What moves people to engage in public life? It is a vitally important question, perhaps never more so than now when the very tenets of democracy are at risk. It is the primary question driving the research, scholarship and influence of Hahrie Han, a professor of political science at Johns Hopkins University. Han is the founder and director of the P3 Lab, an interdisciplinary effort that studies participation in the civic sphere, emphasizing what it possible, probable and powerful. Han’s work, at the intersection of the academic and public, is relevant in higher education and in everyday life.
Moved to Action: Motivation, Participation, and Inequality in American Politics (2009) is Han’s first book and a helpful grounding in the field. She explains the traditional theories of political engagement, noting the consistent alignment of wealth, education and status with participation, and wonders: how and why do people with less traditional agency engage and act? In other words, resources are not the only reason that people get involved in the public life. Han’s first example in the book, the high-levels of voting from citizens of New Orleans who were displaced by Hurricane Katrina, resonates. How, then, do we think about and understand motivation? It is a relatively under-appreciated focus of research.
Han argues that motivation is a complex phenomenon that is best understood through a number of lenses. She picks up a concept, issue publics, and refashions it to dive into her research. Coined to explain why certain voters care more about certain issues, “issue publics” looks at whether the relevance of an issue is of greater importance to motivation than traditional resources. The answer is often “Yes” but not always. Is it both intuitive and more complicated than one might imagine. What issues affect which people at what times and in what situations, motivating them to engage?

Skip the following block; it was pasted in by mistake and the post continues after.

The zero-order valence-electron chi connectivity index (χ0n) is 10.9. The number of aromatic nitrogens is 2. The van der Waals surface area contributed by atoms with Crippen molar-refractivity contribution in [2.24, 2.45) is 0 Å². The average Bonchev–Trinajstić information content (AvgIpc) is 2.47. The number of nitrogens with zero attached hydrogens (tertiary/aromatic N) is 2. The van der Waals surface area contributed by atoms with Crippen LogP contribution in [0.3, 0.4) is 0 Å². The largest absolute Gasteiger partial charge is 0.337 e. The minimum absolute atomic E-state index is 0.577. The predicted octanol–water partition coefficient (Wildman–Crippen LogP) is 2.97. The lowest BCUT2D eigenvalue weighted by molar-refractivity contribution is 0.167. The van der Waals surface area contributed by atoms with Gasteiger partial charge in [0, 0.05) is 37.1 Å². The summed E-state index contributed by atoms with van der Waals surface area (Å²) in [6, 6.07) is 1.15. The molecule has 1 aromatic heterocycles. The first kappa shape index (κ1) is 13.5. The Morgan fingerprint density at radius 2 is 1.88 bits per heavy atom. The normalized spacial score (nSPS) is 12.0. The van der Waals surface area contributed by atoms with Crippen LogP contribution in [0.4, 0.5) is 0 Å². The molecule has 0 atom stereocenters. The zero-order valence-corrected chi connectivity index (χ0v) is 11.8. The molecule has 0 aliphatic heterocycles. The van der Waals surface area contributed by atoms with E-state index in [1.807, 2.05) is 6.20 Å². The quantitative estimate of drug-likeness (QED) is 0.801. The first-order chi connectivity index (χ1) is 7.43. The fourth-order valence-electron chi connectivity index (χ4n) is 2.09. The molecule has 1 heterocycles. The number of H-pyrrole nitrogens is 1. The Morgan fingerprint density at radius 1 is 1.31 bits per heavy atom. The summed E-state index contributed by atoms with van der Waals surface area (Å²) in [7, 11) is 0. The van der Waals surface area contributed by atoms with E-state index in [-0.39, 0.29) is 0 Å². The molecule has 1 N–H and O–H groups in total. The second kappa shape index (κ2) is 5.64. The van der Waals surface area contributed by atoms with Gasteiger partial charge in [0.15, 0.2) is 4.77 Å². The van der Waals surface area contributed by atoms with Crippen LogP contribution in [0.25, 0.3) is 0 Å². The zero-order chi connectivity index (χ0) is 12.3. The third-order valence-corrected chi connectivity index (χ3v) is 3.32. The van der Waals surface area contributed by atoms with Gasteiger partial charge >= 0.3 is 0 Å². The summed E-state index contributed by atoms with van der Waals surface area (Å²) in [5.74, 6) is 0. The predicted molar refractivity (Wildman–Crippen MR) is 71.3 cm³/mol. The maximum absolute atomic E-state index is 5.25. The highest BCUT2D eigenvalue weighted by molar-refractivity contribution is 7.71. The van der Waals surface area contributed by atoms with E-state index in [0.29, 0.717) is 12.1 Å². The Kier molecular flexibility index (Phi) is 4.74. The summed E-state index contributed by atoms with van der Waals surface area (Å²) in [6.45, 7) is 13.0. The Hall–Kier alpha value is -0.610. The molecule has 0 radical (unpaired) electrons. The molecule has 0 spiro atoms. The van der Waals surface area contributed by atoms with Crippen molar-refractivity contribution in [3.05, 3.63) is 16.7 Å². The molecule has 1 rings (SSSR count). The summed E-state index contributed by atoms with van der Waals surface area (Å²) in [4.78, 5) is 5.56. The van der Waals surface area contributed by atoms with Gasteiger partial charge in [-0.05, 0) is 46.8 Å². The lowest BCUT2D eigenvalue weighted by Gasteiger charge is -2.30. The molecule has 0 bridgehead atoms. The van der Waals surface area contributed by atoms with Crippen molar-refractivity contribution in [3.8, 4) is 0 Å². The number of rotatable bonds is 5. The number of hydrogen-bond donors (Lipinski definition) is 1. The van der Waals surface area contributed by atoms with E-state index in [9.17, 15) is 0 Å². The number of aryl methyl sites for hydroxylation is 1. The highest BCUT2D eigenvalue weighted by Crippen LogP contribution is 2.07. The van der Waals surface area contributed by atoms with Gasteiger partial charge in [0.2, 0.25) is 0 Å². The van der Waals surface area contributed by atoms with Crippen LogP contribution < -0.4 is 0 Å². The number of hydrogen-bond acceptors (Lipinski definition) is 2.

The heart of Moved to Action is analysis from the interviews with 58 activists, probing what spurred them to engage in the civic sphere. Han sketches out how political engagement is often a way that people connect their personal values to public politics. Noting that in some circumstances marginalized groups of people can have significant agency, she elevates various ways that politics is often personal and immediate. In fact, personal issues are often a better predictor of engagement for the less-resourced than other models. Her study demonstrates that for many of the politically engaged, a triggering event set the individual on their way and some kind of positive feedback (through a group, a result or something different) enabled a greater sense of agency in the public sphere. Organizational structures that support this kind of engagement – political parties, campaigns, and civic organizations – accordingly can have a major role in shaping democratic engagement.
This is very good political science. Moved to Action is an influential work. It is also the first of several books and multiple articles, reports and other pieces building on these questions. For those of us in higher education interested in addressing the intersection of college and community life, in seeing our students become engaged participants in our communities, Han’s work is of tremendous value. I am looking forward to reading and learning more from her.